My school is blocked
I woke up again today to someone screaming over a loudspeaker in French at 7:30am. I looked out my window into the grey morning with a groggy head and saw that the gate to my school was still closed. And there's a big sheet with writing on it hanging over it. And all of the students were on the side of the gate that is on the street, not revving their mopeds and making out inside like they normally do.
I came in early to check emails and such, entering through the back door like normal. All of the professors, instead of teaching in their classes, were in the staffroom drinking coffee. We can get in and out of the school, just not through the front gate where all of the students come in.
This comes after Tuesday's mass strike and protest, where at least 10,000 people marched in the streets in Le Havre alone. The blockage today is in response to the Constitutional Council's upholding of the CPE yesterday. It went to a vote there, and they gave an "unqualified decision" to retain the law. You can read the newest English article about it here. Opponents of the law had hoped that the council would overturn the law, but now that it has been upheld, there will be more strikes and blockages.
Also check out this article in the Guardian that draws parallels and distinctions between the current strikes and the revolution in 1968. It's quite good and also covers the impact these events have in lieu of the riots in November.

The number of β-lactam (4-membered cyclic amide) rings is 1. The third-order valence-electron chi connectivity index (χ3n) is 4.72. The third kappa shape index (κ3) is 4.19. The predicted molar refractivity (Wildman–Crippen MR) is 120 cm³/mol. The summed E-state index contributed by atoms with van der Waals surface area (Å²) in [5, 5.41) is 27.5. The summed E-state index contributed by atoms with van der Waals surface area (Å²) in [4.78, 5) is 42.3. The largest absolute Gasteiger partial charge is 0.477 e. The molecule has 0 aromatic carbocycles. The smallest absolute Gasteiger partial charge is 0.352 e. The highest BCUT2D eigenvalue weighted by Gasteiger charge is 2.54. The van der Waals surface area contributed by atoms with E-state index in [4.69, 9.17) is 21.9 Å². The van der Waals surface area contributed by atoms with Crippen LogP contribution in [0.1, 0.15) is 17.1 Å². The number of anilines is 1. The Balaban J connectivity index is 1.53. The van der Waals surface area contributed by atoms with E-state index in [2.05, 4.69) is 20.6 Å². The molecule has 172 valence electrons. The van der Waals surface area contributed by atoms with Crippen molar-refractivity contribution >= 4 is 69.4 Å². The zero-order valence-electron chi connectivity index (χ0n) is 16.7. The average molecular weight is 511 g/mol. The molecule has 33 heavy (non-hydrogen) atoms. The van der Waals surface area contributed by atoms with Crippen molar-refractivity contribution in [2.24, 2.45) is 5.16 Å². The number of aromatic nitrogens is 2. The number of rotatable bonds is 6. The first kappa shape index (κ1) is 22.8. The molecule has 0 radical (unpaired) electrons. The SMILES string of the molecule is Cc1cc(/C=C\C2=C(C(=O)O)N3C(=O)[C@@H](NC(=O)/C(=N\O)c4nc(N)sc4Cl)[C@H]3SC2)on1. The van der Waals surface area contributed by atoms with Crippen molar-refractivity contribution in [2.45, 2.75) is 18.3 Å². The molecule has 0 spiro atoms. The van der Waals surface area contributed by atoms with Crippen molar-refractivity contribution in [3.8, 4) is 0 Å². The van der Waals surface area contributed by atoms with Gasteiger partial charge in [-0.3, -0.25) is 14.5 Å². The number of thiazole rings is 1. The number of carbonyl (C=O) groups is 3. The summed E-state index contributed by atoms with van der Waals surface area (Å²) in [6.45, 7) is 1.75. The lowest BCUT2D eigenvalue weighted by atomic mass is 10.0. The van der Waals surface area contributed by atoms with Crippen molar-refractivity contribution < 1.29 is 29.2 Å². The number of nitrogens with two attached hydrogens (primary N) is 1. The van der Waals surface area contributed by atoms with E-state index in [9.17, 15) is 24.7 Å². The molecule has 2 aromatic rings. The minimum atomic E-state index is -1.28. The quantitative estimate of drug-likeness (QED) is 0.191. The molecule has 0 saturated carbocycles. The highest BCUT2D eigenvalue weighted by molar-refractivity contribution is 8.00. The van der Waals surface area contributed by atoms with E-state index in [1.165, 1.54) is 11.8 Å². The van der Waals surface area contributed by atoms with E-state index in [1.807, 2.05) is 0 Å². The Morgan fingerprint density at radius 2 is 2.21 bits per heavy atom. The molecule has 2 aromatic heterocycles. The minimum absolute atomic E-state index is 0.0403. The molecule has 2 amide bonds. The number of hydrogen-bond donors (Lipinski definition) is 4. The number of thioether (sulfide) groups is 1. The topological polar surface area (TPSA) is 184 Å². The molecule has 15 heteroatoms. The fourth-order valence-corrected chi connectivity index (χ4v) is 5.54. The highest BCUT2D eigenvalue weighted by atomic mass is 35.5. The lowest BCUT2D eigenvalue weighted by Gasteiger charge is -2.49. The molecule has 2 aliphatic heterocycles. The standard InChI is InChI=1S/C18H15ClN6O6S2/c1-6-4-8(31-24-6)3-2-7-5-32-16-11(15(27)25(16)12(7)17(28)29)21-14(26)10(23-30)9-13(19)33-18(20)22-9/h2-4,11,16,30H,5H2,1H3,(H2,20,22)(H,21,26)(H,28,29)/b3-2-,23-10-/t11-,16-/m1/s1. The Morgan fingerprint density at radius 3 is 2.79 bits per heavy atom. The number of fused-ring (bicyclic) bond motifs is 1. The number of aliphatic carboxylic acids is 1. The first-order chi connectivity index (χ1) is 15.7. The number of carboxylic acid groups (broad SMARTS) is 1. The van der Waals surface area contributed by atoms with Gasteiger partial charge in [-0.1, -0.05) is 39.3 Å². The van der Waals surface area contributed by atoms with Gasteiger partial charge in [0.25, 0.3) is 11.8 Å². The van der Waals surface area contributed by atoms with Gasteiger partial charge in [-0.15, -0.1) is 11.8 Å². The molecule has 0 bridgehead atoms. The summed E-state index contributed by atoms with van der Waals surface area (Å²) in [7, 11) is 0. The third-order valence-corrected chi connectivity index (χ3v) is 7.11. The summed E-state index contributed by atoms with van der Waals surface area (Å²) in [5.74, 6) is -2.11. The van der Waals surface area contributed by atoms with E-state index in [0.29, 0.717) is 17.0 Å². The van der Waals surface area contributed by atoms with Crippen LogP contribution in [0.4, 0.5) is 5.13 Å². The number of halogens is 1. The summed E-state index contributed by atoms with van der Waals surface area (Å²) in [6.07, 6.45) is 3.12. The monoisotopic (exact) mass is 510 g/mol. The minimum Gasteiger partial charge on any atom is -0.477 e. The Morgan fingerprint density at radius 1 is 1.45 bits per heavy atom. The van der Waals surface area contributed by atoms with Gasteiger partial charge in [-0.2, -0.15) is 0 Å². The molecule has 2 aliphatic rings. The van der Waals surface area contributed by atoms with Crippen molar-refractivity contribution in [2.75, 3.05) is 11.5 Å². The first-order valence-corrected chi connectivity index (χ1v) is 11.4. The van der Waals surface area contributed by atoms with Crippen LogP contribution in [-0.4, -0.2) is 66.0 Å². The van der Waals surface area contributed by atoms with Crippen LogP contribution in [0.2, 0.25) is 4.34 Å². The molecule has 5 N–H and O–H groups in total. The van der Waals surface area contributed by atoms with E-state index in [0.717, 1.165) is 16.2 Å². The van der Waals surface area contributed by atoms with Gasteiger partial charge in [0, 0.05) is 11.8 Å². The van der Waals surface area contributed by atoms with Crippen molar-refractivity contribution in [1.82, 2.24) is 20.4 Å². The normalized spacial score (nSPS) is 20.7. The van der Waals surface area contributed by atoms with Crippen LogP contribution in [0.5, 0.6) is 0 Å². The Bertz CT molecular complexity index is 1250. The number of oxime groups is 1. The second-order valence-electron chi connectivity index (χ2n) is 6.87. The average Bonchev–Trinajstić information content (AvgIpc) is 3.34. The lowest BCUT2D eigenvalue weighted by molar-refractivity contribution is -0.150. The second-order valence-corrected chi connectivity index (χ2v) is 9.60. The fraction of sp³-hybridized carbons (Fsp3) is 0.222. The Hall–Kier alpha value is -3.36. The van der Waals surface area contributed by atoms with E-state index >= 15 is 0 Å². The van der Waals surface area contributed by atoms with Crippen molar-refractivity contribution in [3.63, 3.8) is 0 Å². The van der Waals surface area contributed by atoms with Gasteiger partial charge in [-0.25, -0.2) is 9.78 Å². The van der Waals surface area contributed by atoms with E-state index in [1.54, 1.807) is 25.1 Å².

In the interest of balance, here is an article in Slate that paints a not-so-flattering portrait of a protest in Paris while still being nuanced enough to differentiate the violent protesters from the peaceful ones. Intererestingly enough, the author wrote one of my favorite books of all time, Bare, about the stripping/sex entertainment industry.
I would also like to take this opportunity to say that the current protests and demonstrations are not, as the American media complex would have you believe, riots. They are not solely kids throwing bricks through windows and burning things. Much of the demonstrating has been peaceful, and to characterize this movement as solely one of whiny, dispossessed and lazy children taking an opportunity to vent frustration is false. There are opportunists and violent people that ruin the peaceful nature of protests, and of the world for that matter. Because one person in a demonstration swings a bat or throws a rock does not mean that an entire generation of people is "violent", or that the entire protest can be deemed a riot. This issue is complicated, like everything else in this world, and slanted bias and misrepresentation do nothing to help one understand the reasons behind it.